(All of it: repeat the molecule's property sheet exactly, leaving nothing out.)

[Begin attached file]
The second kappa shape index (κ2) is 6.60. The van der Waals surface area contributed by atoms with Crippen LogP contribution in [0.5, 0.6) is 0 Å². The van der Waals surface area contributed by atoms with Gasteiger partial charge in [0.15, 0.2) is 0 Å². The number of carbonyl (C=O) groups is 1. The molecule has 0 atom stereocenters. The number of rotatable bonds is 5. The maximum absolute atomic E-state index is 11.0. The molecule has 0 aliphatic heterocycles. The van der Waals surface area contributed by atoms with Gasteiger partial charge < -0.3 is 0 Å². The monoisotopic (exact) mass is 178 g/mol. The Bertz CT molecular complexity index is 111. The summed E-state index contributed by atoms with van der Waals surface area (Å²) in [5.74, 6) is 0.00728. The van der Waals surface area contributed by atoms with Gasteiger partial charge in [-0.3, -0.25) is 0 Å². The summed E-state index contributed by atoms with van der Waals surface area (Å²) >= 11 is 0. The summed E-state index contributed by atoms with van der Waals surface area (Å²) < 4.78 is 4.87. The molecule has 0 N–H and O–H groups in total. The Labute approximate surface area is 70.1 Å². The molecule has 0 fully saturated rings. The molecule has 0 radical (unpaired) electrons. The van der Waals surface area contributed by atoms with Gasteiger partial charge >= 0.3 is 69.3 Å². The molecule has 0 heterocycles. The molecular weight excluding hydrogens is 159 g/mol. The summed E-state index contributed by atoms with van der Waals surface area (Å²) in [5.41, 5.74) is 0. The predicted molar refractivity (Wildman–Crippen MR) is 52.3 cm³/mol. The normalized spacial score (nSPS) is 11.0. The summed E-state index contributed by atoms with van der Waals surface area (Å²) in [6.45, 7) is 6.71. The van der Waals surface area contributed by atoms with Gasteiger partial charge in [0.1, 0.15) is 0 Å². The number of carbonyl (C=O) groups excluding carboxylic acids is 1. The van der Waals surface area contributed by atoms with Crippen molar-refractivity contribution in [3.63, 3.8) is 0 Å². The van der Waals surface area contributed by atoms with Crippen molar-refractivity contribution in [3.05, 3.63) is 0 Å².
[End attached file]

The second kappa shape index (κ2) is 6.60. The van der Waals surface area contributed by atoms with Crippen LogP contribution in [0.5, 0.6) is 0 Å². The van der Waals surface area contributed by atoms with Gasteiger partial charge in [0.15, 0.2) is 0 Å². The number of carbonyl (C=O) groups is 1. The molecule has 0 atom stereocenters. The number of rotatable bonds is 5. The maximum absolute atomic E-state index is 11.0. The molecule has 0 aliphatic heterocycles. The van der Waals surface area contributed by atoms with Gasteiger partial charge < -0.3 is 0 Å². The monoisotopic (exact) mass is 178 g/mol. The Bertz CT molecular complexity index is 111. The summed E-state index contributed by atoms with van der Waals surface area (Å²) in [5.74, 6) is 0.00728. The van der Waals surface area contributed by atoms with Gasteiger partial charge in [-0.3, -0.25) is 0 Å². The summed E-state index contributed by atoms with van der Waals surface area (Å²) >= 11 is 0. The summed E-state index contributed by atoms with van der Waals surface area (Å²) < 4.78 is 4.87. The molecule has 0 N–H and O–H groups in total. The Labute approximate surface area is 70.1 Å². The molecule has 0 fully saturated rings. The molecule has 0 radical (unpaired) electrons. The van der Waals surface area contributed by atoms with Gasteiger partial charge >= 0.3 is 69.3 Å². The molecule has 0 heterocycles. The molecular weight excluding hydrogens is 159 g/mol. The summed E-state index contributed by atoms with van der Waals surface area (Å²) in [5.41, 5.74) is 0. The predicted molar refractivity (Wildman–Crippen MR) is 52.3 cm³/mol. The normalized spacial score (nSPS) is 11.0. The summed E-state index contributed by atoms with van der Waals surface area (Å²) in [6.45, 7) is 6.71. The van der Waals surface area contributed by atoms with Gasteiger partial charge in [0.1, 0.15) is 0 Å². The number of carbonyl (C=O) groups excluding carboxylic acids is 1. The van der Waals surface area contributed by atoms with Crippen molar-refractivity contribution in [3.63, 3.8) is 0 Å². The van der Waals surface area contributed by atoms with Crippen molar-refractivity contribution in [3.05, 3.63) is 0 Å².